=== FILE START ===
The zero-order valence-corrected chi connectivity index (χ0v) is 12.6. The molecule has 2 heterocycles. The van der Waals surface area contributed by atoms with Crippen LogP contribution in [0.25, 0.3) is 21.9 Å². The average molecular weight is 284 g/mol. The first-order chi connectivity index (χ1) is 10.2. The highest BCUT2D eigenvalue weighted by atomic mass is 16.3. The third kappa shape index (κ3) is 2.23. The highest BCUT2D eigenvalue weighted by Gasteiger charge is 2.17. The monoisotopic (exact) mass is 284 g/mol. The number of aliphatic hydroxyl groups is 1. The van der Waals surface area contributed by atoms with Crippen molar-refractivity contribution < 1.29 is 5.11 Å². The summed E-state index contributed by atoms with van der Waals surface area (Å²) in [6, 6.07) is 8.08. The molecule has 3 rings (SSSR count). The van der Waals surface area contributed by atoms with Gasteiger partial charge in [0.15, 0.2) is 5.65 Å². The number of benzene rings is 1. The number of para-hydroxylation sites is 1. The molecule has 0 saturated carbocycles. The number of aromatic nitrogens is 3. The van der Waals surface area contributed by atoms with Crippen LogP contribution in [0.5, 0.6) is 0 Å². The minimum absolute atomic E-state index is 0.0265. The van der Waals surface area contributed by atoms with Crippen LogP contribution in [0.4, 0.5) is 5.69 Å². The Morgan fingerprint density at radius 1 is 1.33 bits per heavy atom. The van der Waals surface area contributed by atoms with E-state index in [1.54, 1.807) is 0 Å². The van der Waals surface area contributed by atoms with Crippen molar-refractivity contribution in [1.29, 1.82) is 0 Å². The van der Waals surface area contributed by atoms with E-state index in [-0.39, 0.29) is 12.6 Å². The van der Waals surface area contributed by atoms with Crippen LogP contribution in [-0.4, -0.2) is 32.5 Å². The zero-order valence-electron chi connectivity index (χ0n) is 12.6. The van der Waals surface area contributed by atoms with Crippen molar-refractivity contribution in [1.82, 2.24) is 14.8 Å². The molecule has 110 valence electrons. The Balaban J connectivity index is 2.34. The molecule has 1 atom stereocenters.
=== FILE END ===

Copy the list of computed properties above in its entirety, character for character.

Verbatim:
The zero-order valence-corrected chi connectivity index (χ0v) is 12.6. The molecule has 2 heterocycles. The van der Waals surface area contributed by atoms with Crippen LogP contribution in [0.25, 0.3) is 21.9 Å². The average molecular weight is 284 g/mol. The first-order chi connectivity index (χ1) is 10.2. The highest BCUT2D eigenvalue weighted by atomic mass is 16.3. The third kappa shape index (κ3) is 2.23. The highest BCUT2D eigenvalue weighted by Gasteiger charge is 2.17. The monoisotopic (exact) mass is 284 g/mol. The number of aliphatic hydroxyl groups is 1. The van der Waals surface area contributed by atoms with Crippen molar-refractivity contribution < 1.29 is 5.11 Å². The summed E-state index contributed by atoms with van der Waals surface area (Å²) in [6, 6.07) is 8.08. The molecule has 3 rings (SSSR count). The van der Waals surface area contributed by atoms with Gasteiger partial charge in [0.15, 0.2) is 5.65 Å². The number of benzene rings is 1. The number of para-hydroxylation sites is 1. The molecule has 0 saturated carbocycles. The number of aromatic nitrogens is 3. The van der Waals surface area contributed by atoms with Crippen LogP contribution in [0.5, 0.6) is 0 Å². The minimum absolute atomic E-state index is 0.0265. The van der Waals surface area contributed by atoms with Crippen LogP contribution in [0.4, 0.5) is 5.69 Å². The Morgan fingerprint density at radius 1 is 1.33 bits per heavy atom. The van der Waals surface area contributed by atoms with E-state index in [1.54, 1.807) is 0 Å². The van der Waals surface area contributed by atoms with Crippen molar-refractivity contribution in [1.29, 1.82) is 0 Å². The van der Waals surface area contributed by atoms with E-state index in [-0.39, 0.29) is 12.6 Å². The van der Waals surface area contributed by atoms with Crippen LogP contribution in [-0.4, -0.2) is 32.5 Å². The zero-order valence-electron chi connectivity index (χ0n) is 12.6. The van der Waals surface area contributed by atoms with Crippen molar-refractivity contribution in [1.82, 2.24) is 14.8 Å². The molecule has 110 valence electrons. The Balaban J connectivity index is 2.34. The molecule has 1 atom stereocenters.